Nutrition and sleep

Sleep occupies a third part of our life and it is well known that its alterations affect human beings regardless of age, racial group, socioeconomic status, physical condition, etc.

It is estimated that 25% of the population over 30 years old and up to 65% of those over 60 years old have some type of sleep disorder that is not usually isolated but can be physical or mental irregularities that will significantly modify their daily life.

Sleep is essential for life as it contributes to different health and nutrition factors. Many of the consequences of sleep deprivation are not perceived, however, lack of sleep is associated with obesity, diabetes, and cardiovascular disease. These diseases, in addition to lack of sleep, are related to poor nutrition, genetic and environmental factors, and lack of physical activity, and exercise.

It is recommended to sleep a minimum of six to eight hours a day. Sleeping less than eight hours regularly is related to an increase in different diseases and can have negative effects on health, for example:

  • Obesity: different studies have shown that sleeping less than six hours regularly favors weight gain.
  • Diabetes: Several studies have shown that sleeping less than five hours increases the risk of developing type 2 diabetes. It has also been shown that by improving sleep, blood glucose levels decrease.
  • Cardiovascular Diseases and Hypertension: Sleeping less than six or seven hours regularly is associated with an increased risk for the development of coronary artery calcification, a myocardial infarction, and a heart disease predictor.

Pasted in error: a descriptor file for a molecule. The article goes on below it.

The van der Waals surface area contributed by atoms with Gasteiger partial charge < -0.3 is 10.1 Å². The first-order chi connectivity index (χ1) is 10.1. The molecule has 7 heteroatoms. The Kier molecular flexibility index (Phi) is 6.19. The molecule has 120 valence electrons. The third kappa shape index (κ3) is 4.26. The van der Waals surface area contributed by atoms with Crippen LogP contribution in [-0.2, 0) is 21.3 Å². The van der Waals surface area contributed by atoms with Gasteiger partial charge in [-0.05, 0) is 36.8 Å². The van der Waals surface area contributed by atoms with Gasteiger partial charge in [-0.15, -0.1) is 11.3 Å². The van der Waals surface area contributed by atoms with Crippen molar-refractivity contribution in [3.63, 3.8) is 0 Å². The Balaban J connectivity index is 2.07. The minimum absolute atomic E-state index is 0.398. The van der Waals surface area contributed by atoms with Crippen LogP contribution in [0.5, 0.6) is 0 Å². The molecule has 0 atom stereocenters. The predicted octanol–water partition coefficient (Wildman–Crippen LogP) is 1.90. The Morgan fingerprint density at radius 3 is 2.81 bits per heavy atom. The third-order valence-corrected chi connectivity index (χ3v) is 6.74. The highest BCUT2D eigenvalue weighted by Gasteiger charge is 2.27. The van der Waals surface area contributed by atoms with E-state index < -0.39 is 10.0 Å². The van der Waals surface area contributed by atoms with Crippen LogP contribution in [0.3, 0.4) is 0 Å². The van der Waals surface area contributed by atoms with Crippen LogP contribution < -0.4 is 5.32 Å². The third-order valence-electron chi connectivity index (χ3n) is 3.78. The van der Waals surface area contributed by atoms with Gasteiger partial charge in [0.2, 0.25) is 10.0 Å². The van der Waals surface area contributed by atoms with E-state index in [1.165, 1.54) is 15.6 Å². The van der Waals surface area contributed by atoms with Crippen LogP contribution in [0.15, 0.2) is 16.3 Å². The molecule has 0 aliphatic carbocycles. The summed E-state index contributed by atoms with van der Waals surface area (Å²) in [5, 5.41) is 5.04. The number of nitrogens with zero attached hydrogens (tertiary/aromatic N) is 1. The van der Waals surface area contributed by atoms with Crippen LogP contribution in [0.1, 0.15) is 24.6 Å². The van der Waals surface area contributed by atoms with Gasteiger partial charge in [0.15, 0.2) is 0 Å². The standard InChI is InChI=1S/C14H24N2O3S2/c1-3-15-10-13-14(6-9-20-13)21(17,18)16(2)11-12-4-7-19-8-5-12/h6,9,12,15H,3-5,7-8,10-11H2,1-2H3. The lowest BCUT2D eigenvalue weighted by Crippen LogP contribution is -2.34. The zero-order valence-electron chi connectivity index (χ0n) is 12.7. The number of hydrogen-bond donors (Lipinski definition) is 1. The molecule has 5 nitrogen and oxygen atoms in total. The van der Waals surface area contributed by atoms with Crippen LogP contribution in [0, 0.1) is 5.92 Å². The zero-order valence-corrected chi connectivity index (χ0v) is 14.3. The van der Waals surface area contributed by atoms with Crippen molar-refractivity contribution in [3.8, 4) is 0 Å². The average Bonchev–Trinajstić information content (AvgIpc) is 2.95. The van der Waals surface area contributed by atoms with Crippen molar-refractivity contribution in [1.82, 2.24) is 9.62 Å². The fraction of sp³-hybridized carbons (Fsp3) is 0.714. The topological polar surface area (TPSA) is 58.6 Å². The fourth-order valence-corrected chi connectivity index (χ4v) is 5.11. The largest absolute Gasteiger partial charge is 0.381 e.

• Immune System: Lack of sleep decreases the body’s ability to fight infections.

Common Cold: people who sleep less than seven hours are three times more likely to develop flu symptoms.

Regarding nutrition, lack of sleep alters the levels of different hormones that interact in metabolism, appetite regulation, and stress response. Lack of sleep can lead to weight gain and high levels of body mass index (BMI).

It has been seen through different studies that lack of sleep alters the levels of leptin and ghrelin, two hormones involved in the regulation of appetite and body fat.

  • Leptin: is responsible for satiety
  • Ghrelin: responsible for hunger sensation.

People who sleep less than five hours tend to have low levels of leptin and high levels of ghrelin. In the same way, it has been seen that lack of sleep produces an increase in “cravings”, especially for sweets and high-fats. One reason for these cravings may be related to the stress hormone cortisol, which increases with lack of sleep and contributes to feelings of hunger.

Also, people who spend more time awake at night tend to eat more, especially high-energy foods.

Sleeping the necessary hours does not guarantee good health, however, it helps maintain vital functions. Restorative functions such as tissue repair, muscle growth, and protein synthesis occur during sleep. An adequate sleep pattern helps people feel better, provides health benefits, and helps lead a more productive and healthier life.

If you have trouble sleeping, contact the ABC Neurological Center.